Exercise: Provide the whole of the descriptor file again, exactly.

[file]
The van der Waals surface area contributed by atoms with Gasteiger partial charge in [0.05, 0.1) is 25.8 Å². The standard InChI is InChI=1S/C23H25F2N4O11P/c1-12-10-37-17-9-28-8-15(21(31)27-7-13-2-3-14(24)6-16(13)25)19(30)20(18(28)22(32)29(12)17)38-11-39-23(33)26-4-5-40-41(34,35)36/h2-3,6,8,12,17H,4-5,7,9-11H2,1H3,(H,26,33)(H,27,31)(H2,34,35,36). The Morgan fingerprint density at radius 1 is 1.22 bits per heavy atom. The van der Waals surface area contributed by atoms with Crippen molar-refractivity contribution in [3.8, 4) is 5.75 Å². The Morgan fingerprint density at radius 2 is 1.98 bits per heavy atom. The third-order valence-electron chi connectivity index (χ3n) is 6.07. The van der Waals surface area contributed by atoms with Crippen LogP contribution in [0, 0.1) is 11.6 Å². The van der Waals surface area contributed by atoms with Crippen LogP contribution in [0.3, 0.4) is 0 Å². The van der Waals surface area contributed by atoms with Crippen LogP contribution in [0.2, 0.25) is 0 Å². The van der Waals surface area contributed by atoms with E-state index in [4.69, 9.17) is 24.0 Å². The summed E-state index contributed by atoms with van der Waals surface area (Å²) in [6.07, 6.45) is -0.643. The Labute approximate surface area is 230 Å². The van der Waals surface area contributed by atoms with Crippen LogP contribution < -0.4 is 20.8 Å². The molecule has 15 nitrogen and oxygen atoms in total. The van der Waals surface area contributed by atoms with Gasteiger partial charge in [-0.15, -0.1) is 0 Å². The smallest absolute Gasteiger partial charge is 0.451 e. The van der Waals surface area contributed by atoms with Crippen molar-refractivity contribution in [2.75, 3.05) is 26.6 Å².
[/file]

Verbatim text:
The van der Waals surface area contributed by atoms with Gasteiger partial charge in [0.05, 0.1) is 25.8 Å². The standard InChI is InChI=1S/C23H25F2N4O11P/c1-12-10-37-17-9-28-8-15(21(31)27-7-13-2-3-14(24)6-16(13)25)19(30)20(18(28)22(32)29(12)17)38-11-39-23(33)26-4-5-40-41(34,35)36/h2-3,6,8,12,17H,4-5,7,9-11H2,1H3,(H,26,33)(H,27,31)(H2,34,35,36). The Morgan fingerprint density at radius 1 is 1.22 bits per heavy atom. The van der Waals surface area contributed by atoms with Crippen molar-refractivity contribution in [3.8, 4) is 5.75 Å². The Morgan fingerprint density at radius 2 is 1.98 bits per heavy atom. The third-order valence-electron chi connectivity index (χ3n) is 6.07. The van der Waals surface area contributed by atoms with Crippen LogP contribution in [0, 0.1) is 11.6 Å². The van der Waals surface area contributed by atoms with Crippen LogP contribution in [0.3, 0.4) is 0 Å². The van der Waals surface area contributed by atoms with Crippen LogP contribution in [0.2, 0.25) is 0 Å². The van der Waals surface area contributed by atoms with E-state index in [4.69, 9.17) is 24.0 Å². The summed E-state index contributed by atoms with van der Waals surface area (Å²) in [6.07, 6.45) is -0.643. The Labute approximate surface area is 230 Å². The van der Waals surface area contributed by atoms with Crippen LogP contribution < -0.4 is 20.8 Å². The molecule has 15 nitrogen and oxygen atoms in total. The van der Waals surface area contributed by atoms with Gasteiger partial charge in [-0.15, -0.1) is 0 Å². The smallest absolute Gasteiger partial charge is 0.451 e. The van der Waals surface area contributed by atoms with Crippen molar-refractivity contribution in [2.75, 3.05) is 26.6 Å².